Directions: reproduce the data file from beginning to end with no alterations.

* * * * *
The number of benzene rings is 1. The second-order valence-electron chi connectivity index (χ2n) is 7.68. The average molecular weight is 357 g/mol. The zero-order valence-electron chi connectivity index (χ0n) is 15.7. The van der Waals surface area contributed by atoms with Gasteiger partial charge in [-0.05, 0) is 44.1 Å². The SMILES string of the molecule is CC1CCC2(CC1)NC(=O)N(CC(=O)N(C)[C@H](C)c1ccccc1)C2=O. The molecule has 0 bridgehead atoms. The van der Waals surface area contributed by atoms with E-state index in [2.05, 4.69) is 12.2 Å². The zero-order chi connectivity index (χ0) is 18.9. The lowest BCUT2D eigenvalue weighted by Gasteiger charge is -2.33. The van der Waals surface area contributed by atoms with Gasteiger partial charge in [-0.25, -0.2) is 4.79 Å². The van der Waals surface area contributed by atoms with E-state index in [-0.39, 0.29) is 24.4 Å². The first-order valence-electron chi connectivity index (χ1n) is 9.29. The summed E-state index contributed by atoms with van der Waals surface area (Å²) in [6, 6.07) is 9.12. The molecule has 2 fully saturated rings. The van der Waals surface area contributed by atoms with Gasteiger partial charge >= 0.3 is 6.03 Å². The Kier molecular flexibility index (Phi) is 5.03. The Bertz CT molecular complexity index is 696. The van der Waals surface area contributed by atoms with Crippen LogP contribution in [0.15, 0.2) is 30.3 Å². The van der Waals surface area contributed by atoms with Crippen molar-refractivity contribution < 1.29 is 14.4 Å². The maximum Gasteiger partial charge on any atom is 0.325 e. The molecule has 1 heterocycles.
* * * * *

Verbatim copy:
The number of benzene rings is 1. The second-order valence-electron chi connectivity index (χ2n) is 7.68. The average molecular weight is 357 g/mol. The zero-order valence-electron chi connectivity index (χ0n) is 15.7. The van der Waals surface area contributed by atoms with Gasteiger partial charge in [-0.05, 0) is 44.1 Å². The SMILES string of the molecule is CC1CCC2(CC1)NC(=O)N(CC(=O)N(C)[C@H](C)c1ccccc1)C2=O. The molecule has 0 bridgehead atoms. The van der Waals surface area contributed by atoms with E-state index in [2.05, 4.69) is 12.2 Å². The zero-order chi connectivity index (χ0) is 18.9. The lowest BCUT2D eigenvalue weighted by Gasteiger charge is -2.33. The van der Waals surface area contributed by atoms with Gasteiger partial charge in [-0.25, -0.2) is 4.79 Å². The van der Waals surface area contributed by atoms with E-state index in [-0.39, 0.29) is 24.4 Å². The first-order valence-electron chi connectivity index (χ1n) is 9.29. The summed E-state index contributed by atoms with van der Waals surface area (Å²) in [6, 6.07) is 9.12. The molecule has 2 fully saturated rings. The van der Waals surface area contributed by atoms with Gasteiger partial charge >= 0.3 is 6.03 Å². The Kier molecular flexibility index (Phi) is 5.03. The Bertz CT molecular complexity index is 696. The van der Waals surface area contributed by atoms with Crippen LogP contribution in [0.15, 0.2) is 30.3 Å². The van der Waals surface area contributed by atoms with Crippen molar-refractivity contribution < 1.29 is 14.4 Å². The maximum Gasteiger partial charge on any atom is 0.325 e. The molecule has 1 heterocycles.